Tex-Mex-i-burger Treats

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Posted March 19, 2014 by CHOW, BABY in Eats
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There must be some invisible anti-burger barrier on North Main Street from Northside Drive to East Exchange Avenue. There are about a dozen or so restaurants in that stretch, but aside from Byblos Mediterranean Lebanese Restaurant & Hookah Lounge, they’re all Tex-Mex or Mex-Mex places. Billy Miner’s, which was a downtown touchstone for 27 years, re-opened right in the midst of the burger force field several years back. Seeing their sign in the Stockyards was always a little discomfitting, like seeing your parents at a bar, but the owners fought the burger fight for a while. Sadly, Billy Miner’s closed its Stockyards location a few months ago.

Maybe Chuyito’s Texican Burger & Cantina (1521 N. Main St.) will do better in flying the burger flag. The offshoot of Chuy’s Mexican Restaurant (the local one, not the giant Austin-based chain of the same name) has taken over the Billy Miner’s Stockyards space. The concept is an amalgam of Tex-Mex and classic hamburger joint — perhaps the Tex-Mex side of the menu will neutralize the curse. That, and the food is very good. The burger patties are half a pound, with options of classic beef, “ranchera” with chorizo and beef, and the pico de gallo version with beef and peppers. Though burgers are its meat and cheese, so to speak, Chuyito’s casts a wide net, offering authentic Mex-Mex tacos as well as hot dogs, chicken wings, and corn dogs.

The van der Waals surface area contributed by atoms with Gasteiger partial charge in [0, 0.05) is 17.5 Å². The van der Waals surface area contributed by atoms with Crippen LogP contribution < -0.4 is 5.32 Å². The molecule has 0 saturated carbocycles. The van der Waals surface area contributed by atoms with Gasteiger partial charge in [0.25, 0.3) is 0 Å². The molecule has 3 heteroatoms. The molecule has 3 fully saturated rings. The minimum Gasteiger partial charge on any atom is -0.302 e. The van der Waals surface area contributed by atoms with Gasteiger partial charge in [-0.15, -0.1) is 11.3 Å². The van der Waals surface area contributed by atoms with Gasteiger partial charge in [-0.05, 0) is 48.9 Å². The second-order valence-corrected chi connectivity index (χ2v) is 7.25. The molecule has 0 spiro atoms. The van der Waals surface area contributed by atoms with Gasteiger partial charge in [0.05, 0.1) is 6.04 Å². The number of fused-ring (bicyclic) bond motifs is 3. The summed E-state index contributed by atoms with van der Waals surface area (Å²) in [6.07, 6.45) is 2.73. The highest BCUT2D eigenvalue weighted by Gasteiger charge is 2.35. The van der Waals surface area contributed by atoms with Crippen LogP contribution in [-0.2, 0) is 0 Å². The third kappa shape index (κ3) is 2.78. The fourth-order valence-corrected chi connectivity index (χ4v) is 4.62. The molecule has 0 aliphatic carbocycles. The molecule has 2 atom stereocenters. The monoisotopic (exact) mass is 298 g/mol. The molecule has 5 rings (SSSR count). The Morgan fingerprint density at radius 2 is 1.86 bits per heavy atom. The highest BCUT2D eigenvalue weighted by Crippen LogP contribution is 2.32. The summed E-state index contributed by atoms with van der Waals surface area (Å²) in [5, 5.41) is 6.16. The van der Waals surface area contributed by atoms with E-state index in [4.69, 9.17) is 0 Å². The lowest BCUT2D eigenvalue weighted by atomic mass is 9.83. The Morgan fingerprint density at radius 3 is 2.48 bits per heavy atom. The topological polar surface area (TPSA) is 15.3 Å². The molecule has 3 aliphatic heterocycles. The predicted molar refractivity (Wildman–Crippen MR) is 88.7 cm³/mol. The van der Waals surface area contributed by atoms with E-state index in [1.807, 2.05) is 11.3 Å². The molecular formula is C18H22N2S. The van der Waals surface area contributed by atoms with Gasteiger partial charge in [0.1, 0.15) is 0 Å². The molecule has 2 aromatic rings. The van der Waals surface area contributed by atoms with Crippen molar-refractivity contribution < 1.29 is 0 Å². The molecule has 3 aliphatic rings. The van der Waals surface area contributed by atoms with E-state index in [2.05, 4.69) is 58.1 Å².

The environs are cozy, with red brick walls and only about 12 tables, some of which are bar tables with tall  stools. The sparse décor looks like a work in progress, so hopefully it’ll soon be more than a couple of neon beer signs and one television. On a recent afternoon, a fairly steady flow of customers found their way into the three-week-old café.

It’s a counter service place, and the kitchen calls your number when your burger is ready. There’s a condiment bar where you add your own lettuce, onions, and tomatoes. Though slim, those offerings were enough for me to embarrass myself. My burger was hemorrhaging onions and lettuce by the time I was done.

My guest and I started out with the jalapeño fries — battered peppers tossed in flour, deep fried, and accompanied by what the menu called a “boom-boom” sauce, which sounds like it was named by Chuck Woolery and tasted like chile powder and cream. The little sticks of fire boasted a nice salt-heat flavor, mellowed just enough by the boom-boom.

The “El Chingon” comes with the chorizo/beef patty, boom-boom sauce, and a fried egg on a deliciously fresh potato bun. It’s a classic temptation for the health-conscious foodie: so delicious it probably brings on instant heart disease. Of course, the devil on my shoulder always shouts down the prudish, slim-waisted angel. Predictably, I could feel my blood slowing to a concrete-sludge speed through my arteries.

Though the “La Mexicana” was a little less messy, it was every bit as delicious. The pico de gallo patty with chipotle mayonnaise, Monterrey cheese, and guacamole was everything you want in a Texican burger — juicy, salty, and creamy, with a bit of spice.

I think Chuyito’s is just what that little stretch needs: a gateway burger experience for the Tex-Mex crowd. I’m not suggesting Kincaid’s open up down there yet, but this is a start.

Contact Chow, Baby at chowbaby@fwweekly.com


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